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1.
Article in English | WPRIM | ID: wpr-903858

ABSTRACT

Our previous research on coprolite specimens from the mummies of Joseon Dynasty (1392-1910 CE) has revealed various species of parasite eggs. Herein, we added 2 new helminthic cases of human remains from Joseon-period graves in the Republic of Korea (Korea). The organic materials precipitated on the hip bones of 2 half-mummied cases (Goryeong and Gwangmyeong cases) were collected, rehydrated, and examined by a microscope. In the sample from Goryeong-gun (gun=County), ova of Trichuris trichiura, Clonorchis sinensis, and Metagonimus spp. were detected, and eggs of T. trichiura and A. lumbricoides were found from the sample of Gwangmyeong-si (si=City). By adding this outcome to the existing data pool, we confirm our previous estimates of Joseon-period parasite infection rates. The overall rates of A. lumbricoides, T. trichiura, and C. sinensis decreased dramatically from Joseon to the modern period. In Goryeong mummy specimen, we also found Metagonimus spp. eggs that has rarely been detected in archaeological samples so far.

2.
Article in English | WPRIM | ID: wpr-896154

ABSTRACT

Our previous research on coprolite specimens from the mummies of Joseon Dynasty (1392-1910 CE) has revealed various species of parasite eggs. Herein, we added 2 new helminthic cases of human remains from Joseon-period graves in the Republic of Korea (Korea). The organic materials precipitated on the hip bones of 2 half-mummied cases (Goryeong and Gwangmyeong cases) were collected, rehydrated, and examined by a microscope. In the sample from Goryeong-gun (gun=County), ova of Trichuris trichiura, Clonorchis sinensis, and Metagonimus spp. were detected, and eggs of T. trichiura and A. lumbricoides were found from the sample of Gwangmyeong-si (si=City). By adding this outcome to the existing data pool, we confirm our previous estimates of Joseon-period parasite infection rates. The overall rates of A. lumbricoides, T. trichiura, and C. sinensis decreased dramatically from Joseon to the modern period. In Goryeong mummy specimen, we also found Metagonimus spp. eggs that has rarely been detected in archaeological samples so far.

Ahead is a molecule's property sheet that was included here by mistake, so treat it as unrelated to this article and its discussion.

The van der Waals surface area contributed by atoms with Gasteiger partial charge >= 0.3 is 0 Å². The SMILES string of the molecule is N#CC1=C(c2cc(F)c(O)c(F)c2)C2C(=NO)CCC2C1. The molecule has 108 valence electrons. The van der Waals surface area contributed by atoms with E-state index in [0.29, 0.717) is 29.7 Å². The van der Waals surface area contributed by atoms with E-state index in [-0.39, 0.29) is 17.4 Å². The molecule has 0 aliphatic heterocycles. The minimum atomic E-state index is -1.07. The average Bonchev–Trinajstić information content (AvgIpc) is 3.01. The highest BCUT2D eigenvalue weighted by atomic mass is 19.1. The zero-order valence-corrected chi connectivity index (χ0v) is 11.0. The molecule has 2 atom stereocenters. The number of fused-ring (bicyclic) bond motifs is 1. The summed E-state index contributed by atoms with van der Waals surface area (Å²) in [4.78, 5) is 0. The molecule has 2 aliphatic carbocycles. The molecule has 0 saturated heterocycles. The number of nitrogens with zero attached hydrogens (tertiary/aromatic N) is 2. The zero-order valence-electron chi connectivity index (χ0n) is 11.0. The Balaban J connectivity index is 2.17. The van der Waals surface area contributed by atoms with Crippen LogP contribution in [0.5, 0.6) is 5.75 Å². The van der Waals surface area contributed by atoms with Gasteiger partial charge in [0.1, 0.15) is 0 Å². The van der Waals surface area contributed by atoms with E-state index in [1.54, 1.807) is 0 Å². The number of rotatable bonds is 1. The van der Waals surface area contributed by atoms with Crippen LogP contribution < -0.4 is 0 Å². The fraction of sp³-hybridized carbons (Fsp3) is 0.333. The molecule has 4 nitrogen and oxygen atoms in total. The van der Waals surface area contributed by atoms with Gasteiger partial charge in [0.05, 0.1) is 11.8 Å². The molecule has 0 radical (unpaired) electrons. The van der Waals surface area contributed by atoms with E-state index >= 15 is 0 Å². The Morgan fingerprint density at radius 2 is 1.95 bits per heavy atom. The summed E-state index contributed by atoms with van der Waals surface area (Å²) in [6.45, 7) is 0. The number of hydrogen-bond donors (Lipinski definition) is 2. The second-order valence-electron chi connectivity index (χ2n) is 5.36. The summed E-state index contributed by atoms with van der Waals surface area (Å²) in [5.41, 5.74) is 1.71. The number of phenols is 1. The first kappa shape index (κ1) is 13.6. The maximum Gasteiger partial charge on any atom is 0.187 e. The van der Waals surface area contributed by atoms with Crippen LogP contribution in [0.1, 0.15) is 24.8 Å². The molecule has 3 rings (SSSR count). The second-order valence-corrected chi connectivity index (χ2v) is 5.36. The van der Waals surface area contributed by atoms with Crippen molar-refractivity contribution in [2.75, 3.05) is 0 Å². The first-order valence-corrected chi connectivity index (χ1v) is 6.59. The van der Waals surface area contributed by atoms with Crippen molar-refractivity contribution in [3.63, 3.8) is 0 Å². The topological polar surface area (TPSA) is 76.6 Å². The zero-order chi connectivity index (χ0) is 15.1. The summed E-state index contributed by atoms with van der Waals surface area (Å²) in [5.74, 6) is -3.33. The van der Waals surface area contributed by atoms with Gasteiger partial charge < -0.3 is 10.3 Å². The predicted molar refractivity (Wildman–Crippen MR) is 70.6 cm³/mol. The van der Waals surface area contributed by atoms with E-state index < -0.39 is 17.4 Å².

3.
Article in English | WPRIM | ID: wpr-218577

ABSTRACT

We found calcified pulmonary nodules in a middle-aged female mummy discovered from 350-yr-old Joseon tomb of Korea. In the CT scan, we found six radiopaque nodules in right lung, through the levels of thoracic vertebrae 1 to 6. We also found presumptive pleural adhesions in right thoracic cavity of CT images. We re-confirmed radiological findings by our post-factum dissection on the same mummy. By the differential diagnosis, we speculate that the radiopaque calcification nodules and associated pleural adhesion could have been caused by tuberculosis. This is the first-ever report on the pulmonary tuberculosis identified in archaeologically obtained, pre-modern Korean samples.


Subject(s)
Adult , Female , Humans , Mummies/diagnostic imaging , Republic of Korea , Tomography, X-Ray Computed , Tuberculosis, Pulmonary/diagnosis
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